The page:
After months of cordial relations, Turkey and Israel announced on Wednesday that they would reappoint their respective ambassadors, more than four years after their first recall.
After 60 Palestinians were killed by Israeli forces during protests against the inauguration of the US embassy in Jerusalem, bordering Gaza, in 2018, the two nations in the region fired their diplomats.
However, they have made efforts to mend their long-broken relationship, with energy emerging as a crucial area for future cooperation.
According to Israeli Prime Minister Yair Lapid’s office, the two nations have resolved their differences to resume full diplomatic relations.
Israeli Prime Minister Yair Lapid. Photo credits: Reuters
“It has been decided to raise the level of relations between the two countries again to that of full diplomatic relations and to dismiss the ambassadors and consuls general,” Lapid’s office said in a statement following a conversation between the Prime Minister and Turkish President Tayyip Erdogan. .
“Improved relations will help deepen ties between the two peoples, expand economic, trade and cultural ties, and enhance regional stability,” he added.
After more than a decade of strained relations, President Isaac Herzog of Israel and the visits of the two foreign ministers to Turkey in March have helped to improve relations.
Both Turkey and Israel reported that Erdogan and Lapid spoke on the phone on Wednesday, expressing their joy at the development of their relations and congratulating each other on their choice to select ambassadors.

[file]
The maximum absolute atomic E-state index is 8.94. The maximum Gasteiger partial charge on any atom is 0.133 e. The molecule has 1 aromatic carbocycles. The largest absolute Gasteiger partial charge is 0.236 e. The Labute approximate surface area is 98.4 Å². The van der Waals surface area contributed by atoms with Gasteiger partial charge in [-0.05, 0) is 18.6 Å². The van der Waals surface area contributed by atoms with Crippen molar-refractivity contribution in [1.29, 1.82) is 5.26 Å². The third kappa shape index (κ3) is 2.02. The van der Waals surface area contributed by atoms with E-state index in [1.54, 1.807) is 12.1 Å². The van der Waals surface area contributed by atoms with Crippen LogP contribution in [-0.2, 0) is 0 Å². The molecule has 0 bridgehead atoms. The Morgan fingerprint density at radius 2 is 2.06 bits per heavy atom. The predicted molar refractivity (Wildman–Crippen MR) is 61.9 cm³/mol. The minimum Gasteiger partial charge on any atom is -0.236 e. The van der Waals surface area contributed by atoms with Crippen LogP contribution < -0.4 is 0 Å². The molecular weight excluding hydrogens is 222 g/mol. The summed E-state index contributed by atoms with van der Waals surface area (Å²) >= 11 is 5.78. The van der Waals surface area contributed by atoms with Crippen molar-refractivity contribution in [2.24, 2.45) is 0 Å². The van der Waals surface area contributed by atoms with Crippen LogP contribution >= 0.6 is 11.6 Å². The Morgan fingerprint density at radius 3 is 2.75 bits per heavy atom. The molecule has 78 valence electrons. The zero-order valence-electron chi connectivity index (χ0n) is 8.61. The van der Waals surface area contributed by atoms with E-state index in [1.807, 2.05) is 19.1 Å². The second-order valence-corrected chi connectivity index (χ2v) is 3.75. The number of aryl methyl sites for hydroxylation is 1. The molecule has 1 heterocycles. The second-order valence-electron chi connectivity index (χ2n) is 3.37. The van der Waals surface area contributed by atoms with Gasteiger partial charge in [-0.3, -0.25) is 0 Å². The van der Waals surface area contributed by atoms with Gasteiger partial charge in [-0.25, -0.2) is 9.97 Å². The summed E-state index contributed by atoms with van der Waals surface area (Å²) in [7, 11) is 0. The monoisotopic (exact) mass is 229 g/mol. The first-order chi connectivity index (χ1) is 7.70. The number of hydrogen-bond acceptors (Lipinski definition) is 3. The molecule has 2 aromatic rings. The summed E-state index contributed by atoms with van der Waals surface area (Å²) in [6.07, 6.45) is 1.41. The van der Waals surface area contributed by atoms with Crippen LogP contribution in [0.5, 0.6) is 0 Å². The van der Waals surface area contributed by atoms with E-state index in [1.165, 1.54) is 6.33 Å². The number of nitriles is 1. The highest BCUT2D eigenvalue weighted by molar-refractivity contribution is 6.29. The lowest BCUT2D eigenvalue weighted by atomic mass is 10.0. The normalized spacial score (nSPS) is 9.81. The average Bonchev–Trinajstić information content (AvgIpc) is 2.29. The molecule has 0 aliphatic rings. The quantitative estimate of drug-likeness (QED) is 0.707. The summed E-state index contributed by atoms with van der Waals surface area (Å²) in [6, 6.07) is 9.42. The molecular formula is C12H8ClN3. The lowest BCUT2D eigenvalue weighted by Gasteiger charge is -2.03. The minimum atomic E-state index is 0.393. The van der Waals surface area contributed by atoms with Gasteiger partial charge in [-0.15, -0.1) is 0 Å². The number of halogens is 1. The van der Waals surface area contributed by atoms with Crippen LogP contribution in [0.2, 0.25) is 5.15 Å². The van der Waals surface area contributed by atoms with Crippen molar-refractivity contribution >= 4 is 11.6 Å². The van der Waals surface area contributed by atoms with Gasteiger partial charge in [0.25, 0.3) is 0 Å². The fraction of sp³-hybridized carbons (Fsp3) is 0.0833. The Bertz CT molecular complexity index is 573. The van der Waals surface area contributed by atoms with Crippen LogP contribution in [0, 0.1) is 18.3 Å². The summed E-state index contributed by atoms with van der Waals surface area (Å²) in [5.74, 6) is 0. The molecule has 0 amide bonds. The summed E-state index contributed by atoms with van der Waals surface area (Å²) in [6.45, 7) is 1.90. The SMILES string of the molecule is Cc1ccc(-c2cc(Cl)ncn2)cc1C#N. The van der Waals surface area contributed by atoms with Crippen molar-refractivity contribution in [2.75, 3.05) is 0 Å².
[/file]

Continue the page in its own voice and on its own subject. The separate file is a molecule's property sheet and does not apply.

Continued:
Separate readings from the two sides quoted Erdogan saying appropriate steps to appoint the ambassador would be taken as soon as possible and Lapid saying developing ties would result in successes in trade and tourism.
The appointment of ambassadors is one of the milestones in the normalization of relations, according to Mevlut Cavusoglu, the Turkish Foreign Minister.
“Such a positive step came from Israel as a result of these efforts, and as Turkiye we also decided to appoint an ambassador to Israel, to Tel Aviv,” Cavusoglu told a press conference in Ankara, adding that Turkey was picking someone.
Two years after the so-called Abraham Accords, which saw relations normalize between Israel, Bahrain, the United Arab Emirates and Morocco, the decision was approved. This comes as Israel has attempted to strengthen its relations with nations in the region.
In order to mend barriers with bitter adversaries, Turkey also launched a charm campaign in 2020, reaching out to Egypt, UAE, Israel and Saudi Arabia. Although officials say normalization efforts with Riyadh and Abu Dhabi are progressing well, efforts with Cairo have so far not generated much success.
(With agency contributions)
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